A skin patch to treat peanut allergies teaches the body to tolerate the nuts
Ever since he was a baby, Sharon Wong’s son Brandon suffered from rashes, prolonged respiratory issues and vomiting. In 2006, as a young child, he was diagnosed with a severe peanut allergy.
"My son had a history of reacting to traces of peanuts in the air or in food,” says Wong, a food allergy advocate who runs a blog focusing on nut free recipes, cooking techniques and food allergy awareness. “Any participation in school activities, social events, or travel with his peanut allergy required a lot of preparation.”
Peanut allergies affect around a million children in the U.S. Most never outgrow the condition. The problem occurs when the immune system mistakenly views the proteins in peanuts as a threat and releases chemicals to counteract it. This can lead to digestive problems, hives and shortness of breath. For some, like Wong’s son, even exposure to trace amounts of peanuts could be life threatening. They go into anaphylactic shock and need to take a shot of adrenaline as soon as possible.
Typically, people with peanut allergies try to completely avoid them and carry an adrenaline autoinjector like an EpiPen in case of emergencies. This constant vigilance is very stressful, particularly for parents with young children.
“The search for a peanut allergy ‘cure’ has been a vigorous one,” says Claudia Gray, a pediatrician and allergist at Vincent Pallotti Hospital in Cape Town, South Africa. The closest thing to a solution so far, she says, is the process of desensitization, which exposes the patient to gradually increasing doses of peanut allergen to build up a tolerance. The most common type of desensitization is oral immunotherapy, where patients ingest small quantities of peanut powder. It has been effective but there is a risk of anaphylaxis since it involves swallowing the allergen.
"By the end of the trial, my son tolerated approximately 1.5 peanuts," Sharon Wong says.
DBV Technologies, a company based in Montrouge, France has created a skin patch to address this problem. The Viaskin Patch contains a much lower amount of peanut allergen than oral immunotherapy and delivers it through the skin to slowly increase tolerance. This decreases the risk of anaphylaxis.
Wong heard about the peanut patch and wanted her son to take part in an early phase 2 trial for 4-to-11-year-olds.
“We felt that participating in DBV’s peanut patch trial would give him the best chance at desensitization or at least increase his tolerance from a speck of peanut to a peanut,” Wong says. “The daily routine was quite simple, remove the old patch and then apply a new one. By the end of the trial, he tolerated approximately 1.5 peanuts.”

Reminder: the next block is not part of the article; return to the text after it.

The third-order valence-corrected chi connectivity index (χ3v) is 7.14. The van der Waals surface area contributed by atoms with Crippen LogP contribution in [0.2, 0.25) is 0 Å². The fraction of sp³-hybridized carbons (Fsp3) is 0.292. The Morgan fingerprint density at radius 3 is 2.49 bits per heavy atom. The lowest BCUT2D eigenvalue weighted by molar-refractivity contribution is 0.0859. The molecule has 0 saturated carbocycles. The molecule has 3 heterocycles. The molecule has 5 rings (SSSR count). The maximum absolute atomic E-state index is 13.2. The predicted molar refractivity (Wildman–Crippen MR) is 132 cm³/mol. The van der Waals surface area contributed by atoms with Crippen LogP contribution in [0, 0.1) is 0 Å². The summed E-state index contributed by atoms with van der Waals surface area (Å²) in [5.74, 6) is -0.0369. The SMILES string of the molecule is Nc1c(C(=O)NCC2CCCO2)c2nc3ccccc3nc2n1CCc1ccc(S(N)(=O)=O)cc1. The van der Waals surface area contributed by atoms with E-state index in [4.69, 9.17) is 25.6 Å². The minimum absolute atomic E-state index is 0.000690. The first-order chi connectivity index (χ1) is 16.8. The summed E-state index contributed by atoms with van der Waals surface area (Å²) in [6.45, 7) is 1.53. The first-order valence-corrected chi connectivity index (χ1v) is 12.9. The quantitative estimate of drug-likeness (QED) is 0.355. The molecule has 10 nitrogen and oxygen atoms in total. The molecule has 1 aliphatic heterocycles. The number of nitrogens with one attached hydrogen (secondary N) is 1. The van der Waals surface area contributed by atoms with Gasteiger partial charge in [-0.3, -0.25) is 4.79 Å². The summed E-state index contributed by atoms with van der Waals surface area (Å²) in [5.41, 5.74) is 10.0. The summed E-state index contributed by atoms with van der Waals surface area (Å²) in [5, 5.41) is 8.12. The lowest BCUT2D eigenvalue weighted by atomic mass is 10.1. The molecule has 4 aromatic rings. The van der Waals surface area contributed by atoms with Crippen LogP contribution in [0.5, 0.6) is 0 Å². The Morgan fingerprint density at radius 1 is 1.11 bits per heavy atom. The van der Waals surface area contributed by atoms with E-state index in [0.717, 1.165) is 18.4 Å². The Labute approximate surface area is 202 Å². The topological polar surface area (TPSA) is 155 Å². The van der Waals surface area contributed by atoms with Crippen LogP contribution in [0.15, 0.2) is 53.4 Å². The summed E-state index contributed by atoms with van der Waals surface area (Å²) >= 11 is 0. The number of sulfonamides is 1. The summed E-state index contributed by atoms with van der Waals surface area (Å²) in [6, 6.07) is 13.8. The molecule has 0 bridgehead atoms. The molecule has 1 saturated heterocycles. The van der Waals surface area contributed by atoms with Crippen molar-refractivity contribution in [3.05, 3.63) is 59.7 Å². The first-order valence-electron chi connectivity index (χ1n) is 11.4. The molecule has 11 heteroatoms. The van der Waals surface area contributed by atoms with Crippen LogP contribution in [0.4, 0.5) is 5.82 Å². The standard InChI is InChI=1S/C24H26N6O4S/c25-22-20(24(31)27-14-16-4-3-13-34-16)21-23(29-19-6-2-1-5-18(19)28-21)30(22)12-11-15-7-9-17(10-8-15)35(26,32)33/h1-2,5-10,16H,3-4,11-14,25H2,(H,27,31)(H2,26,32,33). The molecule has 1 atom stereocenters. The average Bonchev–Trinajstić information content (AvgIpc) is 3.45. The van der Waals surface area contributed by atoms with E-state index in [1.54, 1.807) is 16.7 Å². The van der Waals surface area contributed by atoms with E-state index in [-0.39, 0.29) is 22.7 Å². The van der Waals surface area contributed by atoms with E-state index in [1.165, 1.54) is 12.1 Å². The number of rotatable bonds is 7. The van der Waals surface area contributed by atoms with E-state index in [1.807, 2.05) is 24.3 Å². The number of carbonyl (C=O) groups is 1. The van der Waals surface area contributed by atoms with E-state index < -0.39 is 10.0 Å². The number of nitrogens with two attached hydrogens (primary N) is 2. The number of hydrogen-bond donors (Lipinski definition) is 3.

How it works
For DBV Technologies, it all began when pediatric gastroenterologist Pierre-Henri Benhamou teamed up with fellow professor of gastroenterology Christopher Dupont and his brother, engineer Bertrand Dupont. Together they created a more effective skin patch to detect when babies have allergies to cow's milk. Then they realized that the patch could actually be used to treat allergies by promoting tolerance. They decided to focus on peanut allergies first as the more dangerous.
The Viaskin patch utilizes the fact that the skin can promote tolerance to external stimuli. The skin is the body’s first defense. Controlling the extent of the immune response is crucial for the skin. So it has defense mechanisms against external stimuli and can promote tolerance.
The patch consists of an adhesive foam ring with a plastic film on top. A small amount of peanut protein is placed in the center. The adhesive ring is attached to the back of the patient's body. The peanut protein sits above the skin but does not directly touch it. As the patient sweats, water droplets on the inside of the film dissolve the peanut protein, which is then absorbed into the skin.
The peanut protein is then captured by skin cells called Langerhans cells. They play an important role in getting the immune system to tolerate certain external stimuli. Langerhans cells take the peanut protein to lymph nodes which activate T regulatory cells. T regulatory cells suppress the allergic response.
A different patch is applied to the skin every day to increase tolerance. It’s both easy to use and convenient.
“The DBV approach uses much smaller amounts than oral immunotherapy and works through the skin significantly reducing the risk of allergic reactions,” says Edwin H. Kim, the division chief of Pediatric Allergy and Immunology at the University of North Carolina, U.S., and one of the principal investigators of Viaskin’s clinical trials. “By not going through the mouth, the patch also avoids the taste and texture issues. Finally, the ability to apply a patch and immediately go about your day may be very attractive to very busy patients and families.”
Brandon Wong displaying origami figures he folded at an Origami Convention in 2022
Results from DBV's phase 3 trial in children ages 1 to 3 show its potential. For a positive result, patients who could not tolerate 10 milligrams or less of peanut protein had to be able to manage 300 mg or more after 12 months. Toddlers who could already tolerate more than 10 mg needed to be able to manage 1000 mg or more. In the end, 67 percent of subjects using the Viaskin patch met the target as compared to 33 percent of patients taking the placebo dose.